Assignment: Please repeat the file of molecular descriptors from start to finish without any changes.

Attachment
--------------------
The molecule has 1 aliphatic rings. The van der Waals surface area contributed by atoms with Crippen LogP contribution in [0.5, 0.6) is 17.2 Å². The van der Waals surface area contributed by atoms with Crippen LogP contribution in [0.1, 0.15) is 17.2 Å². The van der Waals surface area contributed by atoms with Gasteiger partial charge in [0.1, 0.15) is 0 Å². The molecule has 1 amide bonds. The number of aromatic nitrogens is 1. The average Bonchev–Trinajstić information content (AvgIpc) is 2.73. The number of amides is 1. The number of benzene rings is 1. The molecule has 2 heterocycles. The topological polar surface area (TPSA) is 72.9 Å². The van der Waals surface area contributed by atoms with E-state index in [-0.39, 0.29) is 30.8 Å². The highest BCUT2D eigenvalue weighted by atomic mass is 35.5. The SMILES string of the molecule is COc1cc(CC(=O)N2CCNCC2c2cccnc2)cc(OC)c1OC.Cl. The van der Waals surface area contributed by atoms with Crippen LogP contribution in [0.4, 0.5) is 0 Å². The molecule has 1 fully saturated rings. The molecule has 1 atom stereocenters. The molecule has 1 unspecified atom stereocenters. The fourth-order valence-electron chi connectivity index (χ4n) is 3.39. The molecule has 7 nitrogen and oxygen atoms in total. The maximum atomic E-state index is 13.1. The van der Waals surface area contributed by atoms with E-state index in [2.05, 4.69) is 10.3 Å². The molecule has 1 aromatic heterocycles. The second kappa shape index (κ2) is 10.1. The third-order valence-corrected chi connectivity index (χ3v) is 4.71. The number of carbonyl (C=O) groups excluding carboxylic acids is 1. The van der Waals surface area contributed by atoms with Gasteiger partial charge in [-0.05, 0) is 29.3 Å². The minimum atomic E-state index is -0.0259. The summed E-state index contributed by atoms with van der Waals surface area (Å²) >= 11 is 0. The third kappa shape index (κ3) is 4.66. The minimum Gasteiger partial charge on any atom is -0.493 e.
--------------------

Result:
The molecule has 1 aliphatic rings. The van der Waals surface area contributed by atoms with Crippen LogP contribution in [0.5, 0.6) is 17.2 Å². The van der Waals surface area contributed by atoms with Crippen LogP contribution in [0.1, 0.15) is 17.2 Å². The van der Waals surface area contributed by atoms with Gasteiger partial charge in [0.1, 0.15) is 0 Å². The molecule has 1 amide bonds. The number of aromatic nitrogens is 1. The average Bonchev–Trinajstić information content (AvgIpc) is 2.73. The number of amides is 1. The number of benzene rings is 1. The molecule has 2 heterocycles. The topological polar surface area (TPSA) is 72.9 Å². The van der Waals surface area contributed by atoms with E-state index in [-0.39, 0.29) is 30.8 Å². The highest BCUT2D eigenvalue weighted by atomic mass is 35.5. The SMILES string of the molecule is COc1cc(CC(=O)N2CCNCC2c2cccnc2)cc(OC)c1OC.Cl. The van der Waals surface area contributed by atoms with Crippen LogP contribution in [0.4, 0.5) is 0 Å². The molecule has 1 fully saturated rings. The molecule has 1 atom stereocenters. The molecule has 1 unspecified atom stereocenters. The fourth-order valence-electron chi connectivity index (χ4n) is 3.39. The molecule has 7 nitrogen and oxygen atoms in total. The maximum atomic E-state index is 13.1. The van der Waals surface area contributed by atoms with E-state index in [2.05, 4.69) is 10.3 Å². The molecule has 1 aromatic heterocycles. The second kappa shape index (κ2) is 10.1. The third-order valence-corrected chi connectivity index (χ3v) is 4.71. The number of carbonyl (C=O) groups excluding carboxylic acids is 1. The van der Waals surface area contributed by atoms with Gasteiger partial charge in [-0.05, 0) is 29.3 Å². The minimum atomic E-state index is -0.0259. The summed E-state index contributed by atoms with van der Waals surface area (Å²) >= 11 is 0. The third kappa shape index (κ3) is 4.66. The minimum Gasteiger partial charge on any atom is -0.493 e.